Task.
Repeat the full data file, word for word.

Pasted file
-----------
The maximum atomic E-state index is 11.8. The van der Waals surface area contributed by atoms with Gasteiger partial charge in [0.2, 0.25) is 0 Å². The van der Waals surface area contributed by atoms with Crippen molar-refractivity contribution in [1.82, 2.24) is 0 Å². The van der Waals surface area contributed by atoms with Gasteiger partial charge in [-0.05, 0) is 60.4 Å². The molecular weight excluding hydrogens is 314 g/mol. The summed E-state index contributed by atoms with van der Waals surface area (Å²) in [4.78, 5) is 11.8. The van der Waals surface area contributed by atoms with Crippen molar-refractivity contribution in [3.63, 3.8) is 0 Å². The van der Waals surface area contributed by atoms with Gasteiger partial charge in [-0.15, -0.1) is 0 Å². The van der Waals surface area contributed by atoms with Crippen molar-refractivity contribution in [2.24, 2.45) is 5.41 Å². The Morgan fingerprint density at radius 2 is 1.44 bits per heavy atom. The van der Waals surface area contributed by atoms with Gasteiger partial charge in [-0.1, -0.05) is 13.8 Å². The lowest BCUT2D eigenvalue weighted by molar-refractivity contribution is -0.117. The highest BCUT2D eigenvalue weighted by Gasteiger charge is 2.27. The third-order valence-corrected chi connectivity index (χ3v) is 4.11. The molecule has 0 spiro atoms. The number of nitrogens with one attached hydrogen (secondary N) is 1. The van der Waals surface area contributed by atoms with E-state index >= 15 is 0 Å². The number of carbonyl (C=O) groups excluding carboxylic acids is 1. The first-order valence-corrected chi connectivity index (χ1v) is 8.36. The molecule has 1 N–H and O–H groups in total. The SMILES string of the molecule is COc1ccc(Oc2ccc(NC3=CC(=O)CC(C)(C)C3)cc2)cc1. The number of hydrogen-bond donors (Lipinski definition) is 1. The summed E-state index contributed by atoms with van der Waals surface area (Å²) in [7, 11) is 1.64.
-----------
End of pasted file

The maximum atomic E-state index is 11.8. The van der Waals surface area contributed by atoms with Gasteiger partial charge in [0.2, 0.25) is 0 Å². The van der Waals surface area contributed by atoms with Crippen molar-refractivity contribution in [1.82, 2.24) is 0 Å². The van der Waals surface area contributed by atoms with Gasteiger partial charge in [-0.05, 0) is 60.4 Å². The molecular weight excluding hydrogens is 314 g/mol. The summed E-state index contributed by atoms with van der Waals surface area (Å²) in [4.78, 5) is 11.8. The van der Waals surface area contributed by atoms with Crippen molar-refractivity contribution in [3.63, 3.8) is 0 Å². The van der Waals surface area contributed by atoms with Gasteiger partial charge in [-0.15, -0.1) is 0 Å². The van der Waals surface area contributed by atoms with Crippen molar-refractivity contribution in [2.24, 2.45) is 5.41 Å². The Morgan fingerprint density at radius 2 is 1.44 bits per heavy atom. The van der Waals surface area contributed by atoms with Gasteiger partial charge in [-0.1, -0.05) is 13.8 Å². The lowest BCUT2D eigenvalue weighted by molar-refractivity contribution is -0.117. The highest BCUT2D eigenvalue weighted by Gasteiger charge is 2.27. The third-order valence-corrected chi connectivity index (χ3v) is 4.11. The molecule has 0 spiro atoms. The number of nitrogens with one attached hydrogen (secondary N) is 1. The van der Waals surface area contributed by atoms with E-state index >= 15 is 0 Å². The number of carbonyl (C=O) groups excluding carboxylic acids is 1. The first-order valence-corrected chi connectivity index (χ1v) is 8.36. The molecule has 1 N–H and O–H groups in total. The SMILES string of the molecule is COc1ccc(Oc2ccc(NC3=CC(=O)CC(C)(C)C3)cc2)cc1. The number of hydrogen-bond donors (Lipinski definition) is 1. The summed E-state index contributed by atoms with van der Waals surface area (Å²) in [7, 11) is 1.64.